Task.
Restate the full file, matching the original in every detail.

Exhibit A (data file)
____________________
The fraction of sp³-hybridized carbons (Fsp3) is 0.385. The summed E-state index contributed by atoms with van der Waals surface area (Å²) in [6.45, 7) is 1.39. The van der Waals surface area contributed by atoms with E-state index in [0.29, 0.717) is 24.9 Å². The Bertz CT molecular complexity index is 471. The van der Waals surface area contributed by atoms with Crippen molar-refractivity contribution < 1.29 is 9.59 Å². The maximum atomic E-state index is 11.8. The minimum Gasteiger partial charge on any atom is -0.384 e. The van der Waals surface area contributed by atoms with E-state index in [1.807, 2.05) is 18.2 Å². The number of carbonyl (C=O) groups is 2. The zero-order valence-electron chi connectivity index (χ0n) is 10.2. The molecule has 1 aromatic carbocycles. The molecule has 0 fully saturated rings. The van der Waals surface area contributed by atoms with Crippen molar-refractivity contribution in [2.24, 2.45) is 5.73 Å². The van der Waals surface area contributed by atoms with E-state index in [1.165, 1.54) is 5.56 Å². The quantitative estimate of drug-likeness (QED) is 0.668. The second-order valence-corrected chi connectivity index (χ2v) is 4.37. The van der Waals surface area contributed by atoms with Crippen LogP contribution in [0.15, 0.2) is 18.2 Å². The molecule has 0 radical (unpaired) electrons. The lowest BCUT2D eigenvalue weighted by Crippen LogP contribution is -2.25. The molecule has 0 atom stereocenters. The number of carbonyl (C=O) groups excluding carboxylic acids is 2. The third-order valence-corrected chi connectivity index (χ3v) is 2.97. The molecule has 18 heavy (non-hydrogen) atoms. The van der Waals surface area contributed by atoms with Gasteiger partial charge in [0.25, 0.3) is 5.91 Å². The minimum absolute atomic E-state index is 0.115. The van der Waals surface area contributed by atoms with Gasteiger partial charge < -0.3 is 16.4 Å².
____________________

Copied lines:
The fraction of sp³-hybridized carbons (Fsp3) is 0.385. The summed E-state index contributed by atoms with van der Waals surface area (Å²) in [6.45, 7) is 1.39. The van der Waals surface area contributed by atoms with E-state index in [0.29, 0.717) is 24.9 Å². The Bertz CT molecular complexity index is 471. The van der Waals surface area contributed by atoms with Crippen molar-refractivity contribution < 1.29 is 9.59 Å². The maximum atomic E-state index is 11.8. The minimum Gasteiger partial charge on any atom is -0.384 e. The van der Waals surface area contributed by atoms with E-state index in [1.807, 2.05) is 18.2 Å². The number of carbonyl (C=O) groups is 2. The zero-order valence-electron chi connectivity index (χ0n) is 10.2. The molecule has 1 aromatic carbocycles. The molecule has 0 fully saturated rings. The van der Waals surface area contributed by atoms with Crippen molar-refractivity contribution in [2.24, 2.45) is 5.73 Å². The van der Waals surface area contributed by atoms with E-state index in [1.165, 1.54) is 5.56 Å². The quantitative estimate of drug-likeness (QED) is 0.668. The second-order valence-corrected chi connectivity index (χ2v) is 4.37. The van der Waals surface area contributed by atoms with Crippen LogP contribution in [0.15, 0.2) is 18.2 Å². The molecule has 0 radical (unpaired) electrons. The lowest BCUT2D eigenvalue weighted by Crippen LogP contribution is -2.25. The molecule has 0 atom stereocenters. The number of carbonyl (C=O) groups excluding carboxylic acids is 2. The third-order valence-corrected chi connectivity index (χ3v) is 2.97. The molecule has 18 heavy (non-hydrogen) atoms. The van der Waals surface area contributed by atoms with Gasteiger partial charge in [0.25, 0.3) is 5.91 Å². The minimum absolute atomic E-state index is 0.115. The van der Waals surface area contributed by atoms with Gasteiger partial charge < -0.3 is 16.4 Å².